1. ^ Burn, Richard; Chitty, J.; Black, Philip (1975, reprint of the 1831 edition) The Justice of the Peace and Parish Officer, pages 884–885; see also [1], pages 540–541
  2. ^ Boutell, Charles (1899) English Heraldry, page 120; see also [2], page 120
  3. ^ Hardman, Robert (2007-11-29). "Fountain of Honour". Monarchy: The Royal Family at Work. Druck, Wemding, Germany: Ebury Press. pp. 121. ISBN 978-0-09191-842-2. "British men have 'Esq.' after their name [...] whereas all men from overseas are called 'Mr'" 
  4. ^ Thompson, Kathryn. Tussle Over Titles, ABA Journal, January 2006.
  5. ^ Jones, Brenda. Forms of Address Including Use of "Esquire", Beeson Law Library Newsletter, Cumberland School of Law, February 2, 2002.
  6. ^ Ex. Rules of the Supreme Court of Arizona, Rule 31(a)(2)(B)(2).
  7. ^ Everyday Etiquette, The Emily Post Institute, last accessed September 18, 2008.
  8. ^ Forms of address chart.xls
  9. ^ [3]
  10. ^ [4]
  11. ^ Austin Lodge No 201 BPOE 2007-2008 Committees
  12. ^ York Rite Allied Invitational Bodies

1911 encyclopedia

Up to date as of January 14, 2010

From LoveToKnow 1911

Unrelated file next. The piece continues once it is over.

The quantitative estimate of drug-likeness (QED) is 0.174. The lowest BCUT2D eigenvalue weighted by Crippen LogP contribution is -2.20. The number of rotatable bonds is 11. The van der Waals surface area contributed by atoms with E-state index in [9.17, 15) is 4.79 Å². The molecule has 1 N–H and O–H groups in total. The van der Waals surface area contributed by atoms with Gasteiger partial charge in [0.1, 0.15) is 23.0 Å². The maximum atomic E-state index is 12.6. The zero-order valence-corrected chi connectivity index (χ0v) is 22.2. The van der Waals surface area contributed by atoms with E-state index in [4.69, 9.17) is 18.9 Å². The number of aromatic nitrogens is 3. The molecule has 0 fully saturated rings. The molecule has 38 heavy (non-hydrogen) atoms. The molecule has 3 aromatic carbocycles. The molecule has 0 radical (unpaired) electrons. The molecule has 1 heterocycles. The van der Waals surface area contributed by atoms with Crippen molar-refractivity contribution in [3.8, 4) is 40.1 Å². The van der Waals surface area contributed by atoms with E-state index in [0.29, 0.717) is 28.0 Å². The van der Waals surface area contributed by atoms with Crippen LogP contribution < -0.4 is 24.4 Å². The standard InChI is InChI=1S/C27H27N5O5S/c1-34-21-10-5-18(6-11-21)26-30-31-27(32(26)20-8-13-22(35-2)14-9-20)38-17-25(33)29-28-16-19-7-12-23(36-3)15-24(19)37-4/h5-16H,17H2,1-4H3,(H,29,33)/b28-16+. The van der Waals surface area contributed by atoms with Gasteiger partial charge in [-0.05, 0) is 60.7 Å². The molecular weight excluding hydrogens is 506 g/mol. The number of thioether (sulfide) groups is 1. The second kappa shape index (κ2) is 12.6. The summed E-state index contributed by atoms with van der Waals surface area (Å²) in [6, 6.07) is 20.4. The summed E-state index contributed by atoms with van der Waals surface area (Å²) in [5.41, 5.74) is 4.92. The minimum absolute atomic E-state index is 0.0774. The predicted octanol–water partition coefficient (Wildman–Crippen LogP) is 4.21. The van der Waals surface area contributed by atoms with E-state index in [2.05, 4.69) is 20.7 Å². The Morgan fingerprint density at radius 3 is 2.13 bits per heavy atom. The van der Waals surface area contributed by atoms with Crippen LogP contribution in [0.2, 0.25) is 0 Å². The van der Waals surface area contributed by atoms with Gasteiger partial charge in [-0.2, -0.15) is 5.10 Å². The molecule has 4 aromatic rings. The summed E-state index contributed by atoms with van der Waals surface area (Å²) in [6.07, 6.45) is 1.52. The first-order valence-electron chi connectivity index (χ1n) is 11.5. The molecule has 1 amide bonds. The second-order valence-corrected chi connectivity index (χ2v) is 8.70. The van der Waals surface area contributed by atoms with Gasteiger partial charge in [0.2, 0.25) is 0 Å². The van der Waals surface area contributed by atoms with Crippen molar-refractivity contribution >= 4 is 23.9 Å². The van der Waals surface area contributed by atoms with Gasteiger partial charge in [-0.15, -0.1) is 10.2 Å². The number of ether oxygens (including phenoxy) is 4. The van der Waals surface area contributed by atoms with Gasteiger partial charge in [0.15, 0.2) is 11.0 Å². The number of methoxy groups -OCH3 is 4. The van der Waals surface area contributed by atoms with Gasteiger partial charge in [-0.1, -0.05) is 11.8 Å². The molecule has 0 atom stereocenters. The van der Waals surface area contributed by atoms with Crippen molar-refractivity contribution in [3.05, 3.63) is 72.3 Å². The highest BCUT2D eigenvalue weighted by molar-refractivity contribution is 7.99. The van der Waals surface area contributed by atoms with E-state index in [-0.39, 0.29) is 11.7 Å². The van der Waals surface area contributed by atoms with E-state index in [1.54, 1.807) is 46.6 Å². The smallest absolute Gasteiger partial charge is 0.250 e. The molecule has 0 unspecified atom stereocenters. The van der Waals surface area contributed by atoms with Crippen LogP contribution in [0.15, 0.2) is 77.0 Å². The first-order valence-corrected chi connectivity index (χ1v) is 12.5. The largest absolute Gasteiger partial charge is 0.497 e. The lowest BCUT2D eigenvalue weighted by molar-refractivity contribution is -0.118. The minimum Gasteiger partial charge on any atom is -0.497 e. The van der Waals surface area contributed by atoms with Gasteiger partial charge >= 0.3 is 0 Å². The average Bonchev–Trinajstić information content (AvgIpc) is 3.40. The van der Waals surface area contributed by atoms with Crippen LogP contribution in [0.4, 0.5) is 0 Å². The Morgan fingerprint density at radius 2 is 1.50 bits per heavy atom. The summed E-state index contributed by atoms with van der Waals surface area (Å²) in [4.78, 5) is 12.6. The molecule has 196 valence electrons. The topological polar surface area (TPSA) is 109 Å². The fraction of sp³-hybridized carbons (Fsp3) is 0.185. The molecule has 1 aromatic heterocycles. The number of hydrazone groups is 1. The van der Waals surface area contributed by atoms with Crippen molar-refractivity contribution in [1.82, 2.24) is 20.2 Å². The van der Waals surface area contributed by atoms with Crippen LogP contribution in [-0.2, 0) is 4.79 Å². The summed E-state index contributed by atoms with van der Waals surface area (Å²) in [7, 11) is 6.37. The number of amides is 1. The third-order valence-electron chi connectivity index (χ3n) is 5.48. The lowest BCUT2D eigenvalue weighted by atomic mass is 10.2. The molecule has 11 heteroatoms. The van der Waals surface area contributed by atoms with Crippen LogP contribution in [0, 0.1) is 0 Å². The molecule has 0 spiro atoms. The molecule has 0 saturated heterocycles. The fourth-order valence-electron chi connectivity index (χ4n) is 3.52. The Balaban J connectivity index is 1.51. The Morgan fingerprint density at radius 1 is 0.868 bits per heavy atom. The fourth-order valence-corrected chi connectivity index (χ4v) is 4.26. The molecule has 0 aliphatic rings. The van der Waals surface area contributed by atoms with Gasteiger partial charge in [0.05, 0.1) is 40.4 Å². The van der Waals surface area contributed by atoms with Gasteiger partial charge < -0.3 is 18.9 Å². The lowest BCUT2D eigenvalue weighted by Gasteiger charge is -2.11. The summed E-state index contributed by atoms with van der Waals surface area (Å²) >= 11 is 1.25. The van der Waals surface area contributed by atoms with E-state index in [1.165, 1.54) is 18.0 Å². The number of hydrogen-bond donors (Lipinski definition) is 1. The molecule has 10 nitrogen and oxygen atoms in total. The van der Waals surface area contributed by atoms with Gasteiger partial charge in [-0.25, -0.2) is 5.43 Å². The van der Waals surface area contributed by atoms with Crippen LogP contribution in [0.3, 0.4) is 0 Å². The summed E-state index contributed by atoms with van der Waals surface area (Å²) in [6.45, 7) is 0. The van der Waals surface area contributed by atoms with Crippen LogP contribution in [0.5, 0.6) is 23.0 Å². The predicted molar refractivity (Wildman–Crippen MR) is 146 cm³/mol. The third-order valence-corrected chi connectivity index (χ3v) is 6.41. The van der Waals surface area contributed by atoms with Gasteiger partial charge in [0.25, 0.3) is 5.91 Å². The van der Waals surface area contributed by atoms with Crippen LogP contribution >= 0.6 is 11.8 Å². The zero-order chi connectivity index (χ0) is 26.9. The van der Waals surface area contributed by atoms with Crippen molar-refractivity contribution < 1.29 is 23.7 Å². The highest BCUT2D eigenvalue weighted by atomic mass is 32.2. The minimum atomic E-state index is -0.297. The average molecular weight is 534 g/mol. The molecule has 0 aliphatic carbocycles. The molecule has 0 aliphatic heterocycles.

ESQUIRE (O. Fr. escuyer, Mod. Fr. ecuyer, derived through the form escudier from Med. Lat. scutarius, " shield-bearer"), originally the attendant on a knight, whose helm, shield and lance he carried at the tournament or in the field of battle. The esquire ranked immediately below the knight bachelor, and his office was regarded as the apprentice stage of knighthood. The title was regarded as one of function, not of birth, and was not hereditary. In time, however, its original significance was lost sight of, and it came to be a title of honour, implying a rank between that of knight and valet or gentleman, as it technically still remains. Thus in the later middle ages esquire (armiger) was the customary description of holders of knight's fees who had not taken up their knighthood, whence the surviving custom of entitling the principal landowner in a parish "the squire" (see Squire). Camden, at the close of the 16th century, distinguished four classes entitled to bear the style: (1) The eldest sons of knights, and their eldest sons, in perpetual succession; (2) the eldest sons of the younger sons of peers, and their eldest sons, in like perpetual succession; (3) esquires created by royal letters patent or other investiture, and their eldest sons; (4) esquires by office, e.g. justices of the peace and others who bear any office of trust under the crown. To these the writer in the 3rd edition of the Encyclopaedia Britannica (1797) added Irish peers and the eldest sons of British peers, who, though they bear courtesy titles, have in law only the right to be styled esquires. Officers of the king's courts, and of the royal household, counsellors at law and justices of the peace he described as esquires only "by reputation"; and justices of the peace have the title only as long as they are in commission; while certain heads of great landed families are styled "esquires" by prescription. "But the meaner ranks of people," he adds indignantly, "who know no better, do often basely prostitute this title; and, to the great confusion of all rank and precedence, every man who makes a decent appearance, far from thinking himself in any way ridiculed by finding the superscription of his letters thus decorated, is fully gratified by such an address." It is clear, however, that the title of esquire was very loosely used at a much earlier date. On this point Selden is somewhat scornfully explicit. "To whomsoever, either by blood, place in the State or other eminency, we conceive some higher attribute should be given, than that sole Title of Gentleman, knowing yet that he hath no other honorary title legally fixed upon him, we usually style him an Esquire, in such passages as require legally that his degree or state be mentioned; as especially in Indictments and Actions whereupon he may be outlawed. Those of other nations who are Barons or great Lords in their own Countries, and no knights, are in legal proceedings stiled with us, Esquires only. Some of our greatest Heralds have their divisions of Esquires applied to this day. I leave them as I see them, where they may easily be found." Coke, too, says. that every one is entitled to be termed esquire who has the legal right to call himself a gentleman (2. Institutes, 688).